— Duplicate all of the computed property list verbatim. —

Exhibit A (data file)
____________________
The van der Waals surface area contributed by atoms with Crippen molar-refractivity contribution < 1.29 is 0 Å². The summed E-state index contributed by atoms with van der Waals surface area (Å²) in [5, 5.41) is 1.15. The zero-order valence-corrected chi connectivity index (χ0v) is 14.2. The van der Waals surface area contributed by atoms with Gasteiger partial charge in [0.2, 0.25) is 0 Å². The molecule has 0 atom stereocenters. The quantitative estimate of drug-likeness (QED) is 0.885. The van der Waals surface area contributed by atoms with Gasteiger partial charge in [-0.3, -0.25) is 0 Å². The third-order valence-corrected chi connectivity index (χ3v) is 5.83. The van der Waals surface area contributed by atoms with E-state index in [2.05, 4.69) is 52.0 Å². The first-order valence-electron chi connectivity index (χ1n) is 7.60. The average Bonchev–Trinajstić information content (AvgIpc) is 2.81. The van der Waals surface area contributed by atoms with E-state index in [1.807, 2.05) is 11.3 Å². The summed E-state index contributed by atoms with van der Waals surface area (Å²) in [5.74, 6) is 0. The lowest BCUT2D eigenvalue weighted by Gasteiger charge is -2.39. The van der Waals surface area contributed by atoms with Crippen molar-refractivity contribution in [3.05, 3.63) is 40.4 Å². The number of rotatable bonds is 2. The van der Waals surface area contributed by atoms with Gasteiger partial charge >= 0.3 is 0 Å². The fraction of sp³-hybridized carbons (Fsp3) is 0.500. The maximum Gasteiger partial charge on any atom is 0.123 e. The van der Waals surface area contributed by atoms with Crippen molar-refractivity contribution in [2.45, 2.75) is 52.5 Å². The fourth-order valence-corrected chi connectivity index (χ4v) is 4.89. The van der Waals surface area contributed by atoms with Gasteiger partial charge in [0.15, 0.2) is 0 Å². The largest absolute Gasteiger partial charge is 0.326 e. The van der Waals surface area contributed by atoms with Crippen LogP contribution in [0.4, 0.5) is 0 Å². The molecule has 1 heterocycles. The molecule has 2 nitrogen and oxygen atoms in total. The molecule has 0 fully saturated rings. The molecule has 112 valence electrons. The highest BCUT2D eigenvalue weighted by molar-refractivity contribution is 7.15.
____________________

The van der Waals surface area contributed by atoms with Crippen molar-refractivity contribution < 1.29 is 0 Å². The summed E-state index contributed by atoms with van der Waals surface area (Å²) in [5, 5.41) is 1.15. The zero-order valence-corrected chi connectivity index (χ0v) is 14.2. The van der Waals surface area contributed by atoms with Gasteiger partial charge in [0.2, 0.25) is 0 Å². The molecule has 0 atom stereocenters. The quantitative estimate of drug-likeness (QED) is 0.885. The van der Waals surface area contributed by atoms with Gasteiger partial charge in [-0.3, -0.25) is 0 Å². The third-order valence-corrected chi connectivity index (χ3v) is 5.83. The van der Waals surface area contributed by atoms with E-state index in [2.05, 4.69) is 52.0 Å². The first-order valence-electron chi connectivity index (χ1n) is 7.60. The average Bonchev–Trinajstić information content (AvgIpc) is 2.81. The van der Waals surface area contributed by atoms with E-state index in [1.807, 2.05) is 11.3 Å². The summed E-state index contributed by atoms with van der Waals surface area (Å²) in [5.74, 6) is 0. The lowest BCUT2D eigenvalue weighted by Gasteiger charge is -2.39. The van der Waals surface area contributed by atoms with Crippen molar-refractivity contribution in [3.05, 3.63) is 40.4 Å². The number of rotatable bonds is 2. The van der Waals surface area contributed by atoms with Gasteiger partial charge >= 0.3 is 0 Å². The fraction of sp³-hybridized carbons (Fsp3) is 0.500. The maximum Gasteiger partial charge on any atom is 0.123 e. The van der Waals surface area contributed by atoms with Crippen molar-refractivity contribution in [2.45, 2.75) is 52.5 Å². The fourth-order valence-corrected chi connectivity index (χ4v) is 4.89. The van der Waals surface area contributed by atoms with Gasteiger partial charge in [0.15, 0.2) is 0 Å². The largest absolute Gasteiger partial charge is 0.326 e. The van der Waals surface area contributed by atoms with Crippen LogP contribution in [0.4, 0.5) is 0 Å². The molecule has 1 heterocycles. The molecule has 2 nitrogen and oxygen atoms in total. The molecule has 0 fully saturated rings. The molecule has 112 valence electrons. The highest BCUT2D eigenvalue weighted by molar-refractivity contribution is 7.15.